Monthly Archives:

January 2009

Are we about to have our own Smoot-Hawley moment?

This collapse in growth should not turn into a slowdown as severe as The Great Depression.  The scale and pace of the authorities’ response has been astounding, and brilliant.  We have done more in the last 6 months than the Japanese did in the first 6 years of their downturn, and we have avoided making the mistakes of 1929 when bank depositors lost their life savings, where taxes were hiked, r…

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The index of reprobates: downgrades for bank bonds and the impact on the high yield market

Let me start by restating our opposition to index investing when it comes to corporate bonds (we would say that, wouldn’t we).  An equity index is an index of success – as the company prospers and its market capitalisation rises, its weighting in the index increases.  Bond indices are buckets of failure.  The more a company borrows, the greater its weighting in the bond index.  If you follow a …

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Open letter to Mervyn King

Dear Mervyn

I see from your speech last night that you might start buying corporate bonds. Now that the Bank of England and the authorities have entered the prime broking industry through (a) repoing securities with banks (b) buying equity stakes in banks, and (c) writing insurance on debt, this is the next step in the Nation State’s aggressive move into financial services.

In my experience, wh…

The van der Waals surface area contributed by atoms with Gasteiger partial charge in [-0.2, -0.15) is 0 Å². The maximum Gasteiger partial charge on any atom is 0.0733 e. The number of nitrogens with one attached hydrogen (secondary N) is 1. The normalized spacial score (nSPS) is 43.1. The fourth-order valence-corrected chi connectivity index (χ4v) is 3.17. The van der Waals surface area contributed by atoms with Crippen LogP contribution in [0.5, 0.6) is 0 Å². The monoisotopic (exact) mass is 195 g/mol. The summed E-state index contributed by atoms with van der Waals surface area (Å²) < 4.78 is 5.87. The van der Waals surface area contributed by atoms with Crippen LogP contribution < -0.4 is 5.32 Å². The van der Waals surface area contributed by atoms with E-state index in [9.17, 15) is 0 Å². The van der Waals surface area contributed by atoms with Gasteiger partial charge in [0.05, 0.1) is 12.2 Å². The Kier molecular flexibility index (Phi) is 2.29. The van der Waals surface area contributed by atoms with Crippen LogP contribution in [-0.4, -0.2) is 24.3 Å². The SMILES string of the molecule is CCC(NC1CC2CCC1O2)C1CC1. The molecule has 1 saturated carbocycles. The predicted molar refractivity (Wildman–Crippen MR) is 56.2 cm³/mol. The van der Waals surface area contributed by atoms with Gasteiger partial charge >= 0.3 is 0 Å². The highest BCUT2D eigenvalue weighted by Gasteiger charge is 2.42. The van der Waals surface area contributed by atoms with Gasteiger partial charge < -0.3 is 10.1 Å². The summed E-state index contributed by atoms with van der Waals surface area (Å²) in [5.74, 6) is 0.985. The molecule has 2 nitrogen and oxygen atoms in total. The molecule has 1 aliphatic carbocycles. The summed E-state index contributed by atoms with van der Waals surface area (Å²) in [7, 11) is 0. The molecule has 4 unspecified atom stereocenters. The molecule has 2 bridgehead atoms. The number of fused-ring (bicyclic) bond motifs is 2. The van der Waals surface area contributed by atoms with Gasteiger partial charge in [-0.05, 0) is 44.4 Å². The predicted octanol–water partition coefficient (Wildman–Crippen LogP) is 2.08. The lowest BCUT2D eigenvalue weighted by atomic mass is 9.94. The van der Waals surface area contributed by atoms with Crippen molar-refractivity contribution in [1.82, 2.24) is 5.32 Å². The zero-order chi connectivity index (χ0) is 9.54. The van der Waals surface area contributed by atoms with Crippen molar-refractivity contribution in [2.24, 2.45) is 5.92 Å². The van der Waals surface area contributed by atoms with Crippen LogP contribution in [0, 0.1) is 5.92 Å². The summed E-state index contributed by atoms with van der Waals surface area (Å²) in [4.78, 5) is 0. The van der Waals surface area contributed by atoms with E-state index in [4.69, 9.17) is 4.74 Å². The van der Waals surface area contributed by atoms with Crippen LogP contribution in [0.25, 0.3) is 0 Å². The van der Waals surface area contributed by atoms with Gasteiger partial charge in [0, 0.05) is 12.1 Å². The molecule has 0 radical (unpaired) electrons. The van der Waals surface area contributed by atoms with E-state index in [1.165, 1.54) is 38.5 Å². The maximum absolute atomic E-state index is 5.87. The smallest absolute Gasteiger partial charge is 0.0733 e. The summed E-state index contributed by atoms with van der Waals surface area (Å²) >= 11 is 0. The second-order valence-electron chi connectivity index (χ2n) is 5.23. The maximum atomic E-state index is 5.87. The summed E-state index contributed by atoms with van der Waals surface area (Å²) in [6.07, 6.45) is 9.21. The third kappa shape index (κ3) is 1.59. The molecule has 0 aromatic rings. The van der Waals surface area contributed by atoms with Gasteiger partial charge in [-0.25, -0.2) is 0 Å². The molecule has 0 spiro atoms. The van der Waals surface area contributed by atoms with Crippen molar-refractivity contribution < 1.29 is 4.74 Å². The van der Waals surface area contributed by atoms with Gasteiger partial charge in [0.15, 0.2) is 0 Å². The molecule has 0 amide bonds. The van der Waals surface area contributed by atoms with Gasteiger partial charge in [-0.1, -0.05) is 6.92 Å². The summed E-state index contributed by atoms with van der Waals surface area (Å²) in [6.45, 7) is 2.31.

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Moody’s predict surge in defaults

Moody’s this week released their expectations for their global speculative grade default rate. Their default model is now (rather belatedly) indicating that there is to be a surge in defaults through this year, with the global speculative grade (ie ‘high yield’) default rate peaking at 15.4% in November 2009.  Moody’s use a 12 month trailing default rate, so what they are saying is that 15.4% o…

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The Further Demise of ‘Supersub’ Bank Bonds

As our regular readers will know, we have been tracking Tier 1 (T1) capital’s fall from grace since last August. Unfortunately for these bank bond holders, the picture has not improved this week, with S&P and Fitch widening the notching between senior and hybrid debt on a number of European banks. This is because in their view (which has also been the long held view of our analysts) the risk/re…

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Eurozone in big trouble – rate cuts on the cards?

Some pretty horrendous looking data came out of the Eurozone this morning.  While the GDP and unemployment numbers were in line with expectations (Q3 GDP was confirmed at -0.2% and unemployment rose to a two year high of 7.8%), the business and consumer confidence numbers were horrific.  Economic confidence fell to a record low and consumer confidence was the lowest since records began in 1985….

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Happy new year

The start of another year is always a time to take stock, reflect on the last year and plan for the next. Last year was dramatic from an investment point of view, with equity markets having their biggest bear market since the great depression (and credit markets doing even worse) while government bond yields collapsed to post war lows.

All the way through this crisis we have focused on the stre…

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